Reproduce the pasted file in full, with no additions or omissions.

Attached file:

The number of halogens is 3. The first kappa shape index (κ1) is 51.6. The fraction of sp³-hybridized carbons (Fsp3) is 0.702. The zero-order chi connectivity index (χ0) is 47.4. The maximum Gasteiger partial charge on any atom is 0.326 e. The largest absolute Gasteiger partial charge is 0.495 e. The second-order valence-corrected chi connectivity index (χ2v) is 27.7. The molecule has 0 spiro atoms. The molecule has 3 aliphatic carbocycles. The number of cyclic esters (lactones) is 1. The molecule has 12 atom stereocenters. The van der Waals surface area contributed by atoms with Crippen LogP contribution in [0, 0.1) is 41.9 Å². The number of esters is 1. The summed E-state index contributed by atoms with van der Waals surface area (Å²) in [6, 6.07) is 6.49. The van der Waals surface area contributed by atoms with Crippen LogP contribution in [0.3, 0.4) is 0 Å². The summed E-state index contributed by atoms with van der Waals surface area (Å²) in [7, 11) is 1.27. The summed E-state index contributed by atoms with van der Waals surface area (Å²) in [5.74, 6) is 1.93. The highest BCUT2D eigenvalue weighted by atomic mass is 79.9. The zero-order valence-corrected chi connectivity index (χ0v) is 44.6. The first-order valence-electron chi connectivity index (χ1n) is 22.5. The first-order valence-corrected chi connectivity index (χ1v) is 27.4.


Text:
The number of halogens is 3. The first kappa shape index (κ1) is 51.6. The fraction of sp³-hybridized carbons (Fsp3) is 0.702. The zero-order chi connectivity index (χ0) is 47.4. The maximum Gasteiger partial charge on any atom is 0.326 e. The largest absolute Gasteiger partial charge is 0.495 e. The second-order valence-corrected chi connectivity index (χ2v) is 27.7. The molecule has 0 spiro atoms. The molecule has 3 aliphatic carbocycles. The number of cyclic esters (lactones) is 1. The molecule has 12 atom stereocenters. The van der Waals surface area contributed by atoms with Crippen LogP contribution in [0, 0.1) is 41.9 Å². The number of esters is 1. The summed E-state index contributed by atoms with van der Waals surface area (Å²) in [6, 6.07) is 6.49. The van der Waals surface area contributed by atoms with Crippen LogP contribution in [0.3, 0.4) is 0 Å². The summed E-state index contributed by atoms with van der Waals surface area (Å²) in [7, 11) is 1.27. The summed E-state index contributed by atoms with van der Waals surface area (Å²) in [5.74, 6) is 1.93. The highest BCUT2D eigenvalue weighted by atomic mass is 79.9. The zero-order valence-corrected chi connectivity index (χ0v) is 44.6. The first-order valence-electron chi connectivity index (χ1n) is 22.5. The first-order valence-corrected chi connectivity index (χ1v) is 27.4.